IF you are watching the weather forecast for the state, it will get much colder over the next few days. Just how cold remains to be seen. When it comes to our corn crop, should I be concerned? First, I will point you to Dr. Eric Prostko’s blog post, https://ugaweedscience.blogspot.com/ , regarding the potential spraying of corn over the next few days for those have corn from emerging to V-6. I strongly encourage you to proceed with caution and concur with Dr. Prostko regarding potential injury from herbicide applications during cold weather. I’ve seen damage over the years and it can be quite frustrating. He reminds the reader that “ The good news is that the field corn recovered from this injury and final yields were NOT reduced by the 1X rate. “. I will say this, there is always a first time for everything so please heed his warning.
Overall, corn growers are still trying to get their planned corn crop in the ground, particularly in the southern half of the state and cold, rainy conditions continue to interrupt that process. Currently, we have corn from just emerging to the V6 + stage. Fortunately, we still have time in the southern half to get the crop established and definitely in the Upper Coastal Plains and Piedmont. Growers in the northern portions of the state are still in good shape except land preparations have been slowed by the wet conditions. So, what do we do over the next several days?
Do we continue planting or stop and wait till the 2-inch soil temperatures rise back to current levels? Should we worry about frost damage? Temperatures according to the Weather Channel will dip tomorrow and Thursday as low as 350 in the south to 240 in the north, and then rise through the weekend. For those who like to be exact, well, these are estimations.
At the expected low temperatures, 2-inch soil temperatures will fall and could present a problem particularly with fresh rainfall over the state. That can spell trouble with newly planted fields. At first, I thought the temps would not drop so low but the forecast has changed over the last few hours. IF you have just planted, corn seed imbibing cold water can result in injury to seedling structures. It can rupture cell membranes, delay growth, and reduce your stands. Cold, wet conditions definitely will affect the soil temperatures and drop them from where they are today… I would not be surprised to see a 10-150 drop over the next two days, easily. It can affect your overall stand establishment but you can manage it over the next few weeks to minimize that impact.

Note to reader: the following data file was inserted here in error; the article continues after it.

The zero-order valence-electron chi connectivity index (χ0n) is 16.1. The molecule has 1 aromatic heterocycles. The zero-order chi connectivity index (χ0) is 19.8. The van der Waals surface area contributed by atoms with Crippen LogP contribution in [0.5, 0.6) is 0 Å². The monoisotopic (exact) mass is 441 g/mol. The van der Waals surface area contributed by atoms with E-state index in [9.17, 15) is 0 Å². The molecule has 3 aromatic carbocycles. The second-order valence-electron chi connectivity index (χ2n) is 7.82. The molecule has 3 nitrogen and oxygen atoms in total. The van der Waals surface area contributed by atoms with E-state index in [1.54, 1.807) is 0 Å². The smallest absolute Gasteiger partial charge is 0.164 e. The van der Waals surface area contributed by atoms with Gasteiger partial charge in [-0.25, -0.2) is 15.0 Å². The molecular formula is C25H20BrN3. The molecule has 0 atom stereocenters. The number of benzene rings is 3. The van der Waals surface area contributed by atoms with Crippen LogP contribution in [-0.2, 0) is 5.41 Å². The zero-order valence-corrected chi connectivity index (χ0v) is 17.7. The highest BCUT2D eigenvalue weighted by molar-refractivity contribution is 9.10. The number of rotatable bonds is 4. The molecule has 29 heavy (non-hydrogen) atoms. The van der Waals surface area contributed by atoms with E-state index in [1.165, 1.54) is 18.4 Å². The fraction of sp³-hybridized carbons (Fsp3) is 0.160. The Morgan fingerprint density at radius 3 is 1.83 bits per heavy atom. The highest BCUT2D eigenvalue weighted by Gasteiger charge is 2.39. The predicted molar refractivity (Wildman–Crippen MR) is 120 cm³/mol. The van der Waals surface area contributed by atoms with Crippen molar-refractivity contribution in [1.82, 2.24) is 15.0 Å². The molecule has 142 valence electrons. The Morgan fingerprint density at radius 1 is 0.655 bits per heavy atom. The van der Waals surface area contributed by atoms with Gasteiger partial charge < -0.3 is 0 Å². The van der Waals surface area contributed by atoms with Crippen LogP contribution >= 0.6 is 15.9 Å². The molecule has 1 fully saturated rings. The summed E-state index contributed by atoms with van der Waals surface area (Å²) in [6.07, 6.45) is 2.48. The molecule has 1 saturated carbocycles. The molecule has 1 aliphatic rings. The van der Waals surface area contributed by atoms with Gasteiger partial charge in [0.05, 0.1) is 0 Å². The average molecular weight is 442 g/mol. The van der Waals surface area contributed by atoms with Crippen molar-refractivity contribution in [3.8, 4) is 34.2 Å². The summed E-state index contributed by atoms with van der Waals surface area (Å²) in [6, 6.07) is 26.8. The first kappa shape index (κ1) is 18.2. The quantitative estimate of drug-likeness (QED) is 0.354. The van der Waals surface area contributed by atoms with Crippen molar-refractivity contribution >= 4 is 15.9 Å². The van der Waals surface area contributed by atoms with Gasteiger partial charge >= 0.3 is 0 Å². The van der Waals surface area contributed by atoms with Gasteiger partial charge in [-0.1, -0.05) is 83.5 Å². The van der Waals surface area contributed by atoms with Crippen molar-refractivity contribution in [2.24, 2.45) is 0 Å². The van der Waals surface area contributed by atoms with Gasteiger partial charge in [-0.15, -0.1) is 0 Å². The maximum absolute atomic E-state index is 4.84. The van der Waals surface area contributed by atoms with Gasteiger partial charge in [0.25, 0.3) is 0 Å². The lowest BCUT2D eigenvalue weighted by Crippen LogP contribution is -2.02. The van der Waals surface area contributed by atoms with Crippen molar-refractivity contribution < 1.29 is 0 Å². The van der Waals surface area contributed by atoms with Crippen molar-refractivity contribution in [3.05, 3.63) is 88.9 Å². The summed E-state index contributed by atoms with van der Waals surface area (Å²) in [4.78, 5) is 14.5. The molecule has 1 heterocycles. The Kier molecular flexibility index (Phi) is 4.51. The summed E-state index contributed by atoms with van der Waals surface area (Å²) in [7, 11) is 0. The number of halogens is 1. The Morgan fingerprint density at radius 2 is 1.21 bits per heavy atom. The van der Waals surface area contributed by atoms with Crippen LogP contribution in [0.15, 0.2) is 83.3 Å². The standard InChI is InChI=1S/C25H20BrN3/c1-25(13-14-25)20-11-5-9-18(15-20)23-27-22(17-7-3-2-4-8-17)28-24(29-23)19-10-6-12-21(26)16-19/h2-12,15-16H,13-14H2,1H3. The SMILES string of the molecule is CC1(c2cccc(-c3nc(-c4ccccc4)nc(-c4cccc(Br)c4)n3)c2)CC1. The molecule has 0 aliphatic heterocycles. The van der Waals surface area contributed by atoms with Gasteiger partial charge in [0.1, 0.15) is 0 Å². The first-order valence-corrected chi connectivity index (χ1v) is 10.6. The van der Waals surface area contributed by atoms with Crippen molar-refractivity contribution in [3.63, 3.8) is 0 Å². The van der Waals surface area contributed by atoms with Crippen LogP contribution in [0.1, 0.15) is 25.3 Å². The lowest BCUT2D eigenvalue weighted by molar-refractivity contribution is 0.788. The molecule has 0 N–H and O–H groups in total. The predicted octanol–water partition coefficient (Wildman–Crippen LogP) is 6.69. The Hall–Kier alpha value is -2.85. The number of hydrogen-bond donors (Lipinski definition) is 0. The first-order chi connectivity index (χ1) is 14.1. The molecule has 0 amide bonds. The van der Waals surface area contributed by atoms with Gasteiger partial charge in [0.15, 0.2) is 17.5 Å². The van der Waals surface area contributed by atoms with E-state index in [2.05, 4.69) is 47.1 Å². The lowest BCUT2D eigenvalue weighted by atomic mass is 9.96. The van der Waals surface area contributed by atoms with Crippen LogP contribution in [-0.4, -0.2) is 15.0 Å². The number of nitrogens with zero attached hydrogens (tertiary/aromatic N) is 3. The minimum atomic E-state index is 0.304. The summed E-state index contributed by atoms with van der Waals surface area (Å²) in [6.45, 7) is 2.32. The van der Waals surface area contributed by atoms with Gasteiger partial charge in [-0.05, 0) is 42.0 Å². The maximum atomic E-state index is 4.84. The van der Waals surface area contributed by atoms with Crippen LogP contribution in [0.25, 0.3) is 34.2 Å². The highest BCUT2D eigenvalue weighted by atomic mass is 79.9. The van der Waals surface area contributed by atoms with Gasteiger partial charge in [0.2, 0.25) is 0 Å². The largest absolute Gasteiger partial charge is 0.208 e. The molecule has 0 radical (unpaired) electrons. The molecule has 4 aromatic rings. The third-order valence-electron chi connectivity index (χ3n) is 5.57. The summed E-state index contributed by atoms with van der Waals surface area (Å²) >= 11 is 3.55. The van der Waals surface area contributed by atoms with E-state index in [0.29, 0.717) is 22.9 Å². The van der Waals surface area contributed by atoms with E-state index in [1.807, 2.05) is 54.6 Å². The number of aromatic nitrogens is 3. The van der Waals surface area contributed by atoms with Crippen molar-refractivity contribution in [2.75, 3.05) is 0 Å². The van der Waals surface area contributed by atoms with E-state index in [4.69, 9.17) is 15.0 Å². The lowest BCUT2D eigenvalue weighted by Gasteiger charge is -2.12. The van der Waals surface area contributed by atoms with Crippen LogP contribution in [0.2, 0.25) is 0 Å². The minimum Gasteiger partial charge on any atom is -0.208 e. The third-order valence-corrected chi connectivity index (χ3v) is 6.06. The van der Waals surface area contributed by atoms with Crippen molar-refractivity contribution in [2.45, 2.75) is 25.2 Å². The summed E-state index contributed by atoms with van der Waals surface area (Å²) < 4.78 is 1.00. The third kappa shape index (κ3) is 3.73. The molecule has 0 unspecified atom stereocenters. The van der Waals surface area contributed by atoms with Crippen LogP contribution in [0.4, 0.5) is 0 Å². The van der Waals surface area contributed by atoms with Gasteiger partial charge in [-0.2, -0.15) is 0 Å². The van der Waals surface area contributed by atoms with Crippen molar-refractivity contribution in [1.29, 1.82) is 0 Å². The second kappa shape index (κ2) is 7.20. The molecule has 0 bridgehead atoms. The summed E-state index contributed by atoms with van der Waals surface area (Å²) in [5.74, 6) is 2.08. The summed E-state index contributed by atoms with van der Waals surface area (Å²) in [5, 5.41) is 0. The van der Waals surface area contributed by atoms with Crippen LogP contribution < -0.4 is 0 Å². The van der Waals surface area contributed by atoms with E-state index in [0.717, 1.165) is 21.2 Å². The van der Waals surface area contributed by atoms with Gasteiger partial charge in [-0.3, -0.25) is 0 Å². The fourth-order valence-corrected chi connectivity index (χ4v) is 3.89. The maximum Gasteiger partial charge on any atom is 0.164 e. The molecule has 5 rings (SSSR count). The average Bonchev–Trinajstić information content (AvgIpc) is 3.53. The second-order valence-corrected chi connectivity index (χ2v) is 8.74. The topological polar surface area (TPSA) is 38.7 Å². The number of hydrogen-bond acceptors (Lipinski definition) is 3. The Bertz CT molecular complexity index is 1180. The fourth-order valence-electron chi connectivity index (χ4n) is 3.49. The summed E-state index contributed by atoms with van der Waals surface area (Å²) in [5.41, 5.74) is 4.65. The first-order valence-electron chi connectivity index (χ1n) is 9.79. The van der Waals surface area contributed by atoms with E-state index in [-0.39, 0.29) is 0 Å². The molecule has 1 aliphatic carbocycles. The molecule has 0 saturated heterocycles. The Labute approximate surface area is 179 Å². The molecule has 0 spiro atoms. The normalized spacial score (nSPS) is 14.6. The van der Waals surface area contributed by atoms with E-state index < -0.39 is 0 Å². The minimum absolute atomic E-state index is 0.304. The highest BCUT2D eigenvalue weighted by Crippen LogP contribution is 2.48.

Corn plants that are just emerging to V-2 can suffer some frost damage but will recover with warming temperatures. The degree of damage will depend on where you are and how small or advanced your growth is at the time of exposure. In most cases, it is cosmetic and will not lead to yield damage. Depending on the temperature and duration of a frost, you are likely see some “silver leaf” abrasion particularly on older corn. Our warm soil temperatures can mitigate some of the impact. If the temperatures drop below freezing, leaf loss will occur to a good portion of the above ground tissue. Corn that is less than a V-4 stage, can recover quickly as the growing point is still below the soil surface. Older corn may experience more difficulty. Hopefully, the wind will not be a significant factor as it can cause the dead tissue of older corn to wrap around the exposed stalk and interfere with the undamaged tissue from pushing through damaged whorl.
You may very well see some hybrid differences in recovery due to the differences in stress tolerances. These temperatures will reduce water uptake and cause stomatal closure. All of this diminishes the respiration and slows carbohydrate production. Returning to normal growth can vary some between hybrids. Also, differences in soils, crop residue and age all play a factor in how your crop responds.
By the way, I would not hesitate to resume planting after the cold snap passes and temperatures warm again. Soil temperatures will recover as the forecast is for significant improvement by Sunday & Monday.